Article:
I don't really know how to say this... but bestiality is, like, a thing. Fortunately for Ohio creatures, the state is cracking down and making bestiality illegal.
Thanks to efforts made by national animals rights activists, Ohio Legislature recently prohibited "the sex abuse of animals and the selling of animals for sex," Huffington Post reports.
Ohio Gov. John Kasich now has a deadline of 10 days to approve or reject the measure.
Animal Cruelty Policy Director Leighann Lassiter explained that there are animal "sex rings," in which people actually train animals to have sex. She told the Guardian the law is "a great victory for the animals of Ohio," adding, "It is a very, very seedy world."
This particular bill was at risk when GOP legislators almost brought it to a halt at the last minute.
According to Dayton Daily News, the ban on sex with animals was part of a greater Republican lawmaker's package including laws about bans on cities increasing the minimum wage and being able to stop telecom companies from installing wireless antennas.
Fortunately, even though 40 legislators voted against the package, it was passed anyway.
In the aftermath of an incident involving a man performing two separate sexual acts on dogs, Warren, Ohio, became the first Ohio town to outlaw bestiality.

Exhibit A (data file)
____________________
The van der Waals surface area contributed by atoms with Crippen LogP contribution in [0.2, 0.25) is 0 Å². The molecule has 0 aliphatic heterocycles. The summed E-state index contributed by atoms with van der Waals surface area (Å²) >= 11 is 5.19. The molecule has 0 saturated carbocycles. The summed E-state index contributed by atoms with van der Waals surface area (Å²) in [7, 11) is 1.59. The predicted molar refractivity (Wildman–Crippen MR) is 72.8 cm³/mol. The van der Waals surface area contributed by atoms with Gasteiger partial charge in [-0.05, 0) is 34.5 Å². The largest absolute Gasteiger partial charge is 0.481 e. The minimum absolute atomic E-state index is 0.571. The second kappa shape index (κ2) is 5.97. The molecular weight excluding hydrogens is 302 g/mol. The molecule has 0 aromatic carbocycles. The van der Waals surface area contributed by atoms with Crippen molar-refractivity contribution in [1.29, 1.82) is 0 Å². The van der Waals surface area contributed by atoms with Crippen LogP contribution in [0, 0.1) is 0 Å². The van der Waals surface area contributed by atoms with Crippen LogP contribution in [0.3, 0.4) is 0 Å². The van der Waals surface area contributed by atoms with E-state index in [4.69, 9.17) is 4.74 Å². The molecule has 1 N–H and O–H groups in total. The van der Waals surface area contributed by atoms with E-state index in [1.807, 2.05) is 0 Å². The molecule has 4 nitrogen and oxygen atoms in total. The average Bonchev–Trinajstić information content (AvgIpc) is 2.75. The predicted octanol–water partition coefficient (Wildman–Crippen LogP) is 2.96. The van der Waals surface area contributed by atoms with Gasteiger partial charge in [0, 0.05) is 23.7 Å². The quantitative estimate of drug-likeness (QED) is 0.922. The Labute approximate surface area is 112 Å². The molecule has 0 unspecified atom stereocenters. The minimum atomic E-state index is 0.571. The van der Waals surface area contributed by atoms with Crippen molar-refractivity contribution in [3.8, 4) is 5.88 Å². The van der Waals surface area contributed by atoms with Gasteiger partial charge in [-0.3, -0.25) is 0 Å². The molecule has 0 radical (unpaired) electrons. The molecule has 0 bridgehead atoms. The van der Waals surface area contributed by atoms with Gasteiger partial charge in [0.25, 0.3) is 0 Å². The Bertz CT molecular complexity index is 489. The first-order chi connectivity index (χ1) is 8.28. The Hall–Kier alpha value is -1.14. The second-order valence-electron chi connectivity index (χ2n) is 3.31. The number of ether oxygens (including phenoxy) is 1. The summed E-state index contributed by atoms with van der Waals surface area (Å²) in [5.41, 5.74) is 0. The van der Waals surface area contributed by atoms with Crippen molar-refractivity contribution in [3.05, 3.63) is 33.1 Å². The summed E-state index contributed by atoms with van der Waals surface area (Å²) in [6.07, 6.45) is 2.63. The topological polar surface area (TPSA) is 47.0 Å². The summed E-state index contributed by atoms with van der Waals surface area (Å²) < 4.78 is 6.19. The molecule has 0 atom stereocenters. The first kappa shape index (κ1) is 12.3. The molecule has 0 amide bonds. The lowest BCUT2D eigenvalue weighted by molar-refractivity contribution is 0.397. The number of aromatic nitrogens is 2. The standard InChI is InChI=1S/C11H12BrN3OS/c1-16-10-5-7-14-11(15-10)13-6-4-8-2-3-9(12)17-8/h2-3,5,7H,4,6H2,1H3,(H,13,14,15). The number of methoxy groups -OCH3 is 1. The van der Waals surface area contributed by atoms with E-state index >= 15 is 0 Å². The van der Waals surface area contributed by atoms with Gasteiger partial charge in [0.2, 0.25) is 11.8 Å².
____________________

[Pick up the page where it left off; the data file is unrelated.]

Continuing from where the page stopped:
No person shall knowingly engage in sexual conduct with an animal; knowingly possess, sell or purchase an animal with the intent that it be subjected to sexual conduct, or knowingly organize, promote, aide or abet in the conduct of an act involving any sexual conduct with an animal.
When Warren city officials were voting on the law, City Councilwoman Helen Rucker objected to allowing the public to comment on the law, saying, "I think council is prepared to vote without bringing undue attention to the issue. Bestiality is not an epidemic in our city."
In addition to Ohio, Gov. Chris Christie banned bestiality in New Jersey last year, and in June, New Hampshire prohibited sexual assault on animals as well.
However, bestiality is unfortunately still legal in the nine states of Vermont, Texas, West Virginia, Kentucky, Nevada, Hawaii, Wyoming, New Mexico and Washington, D.C. Yikes.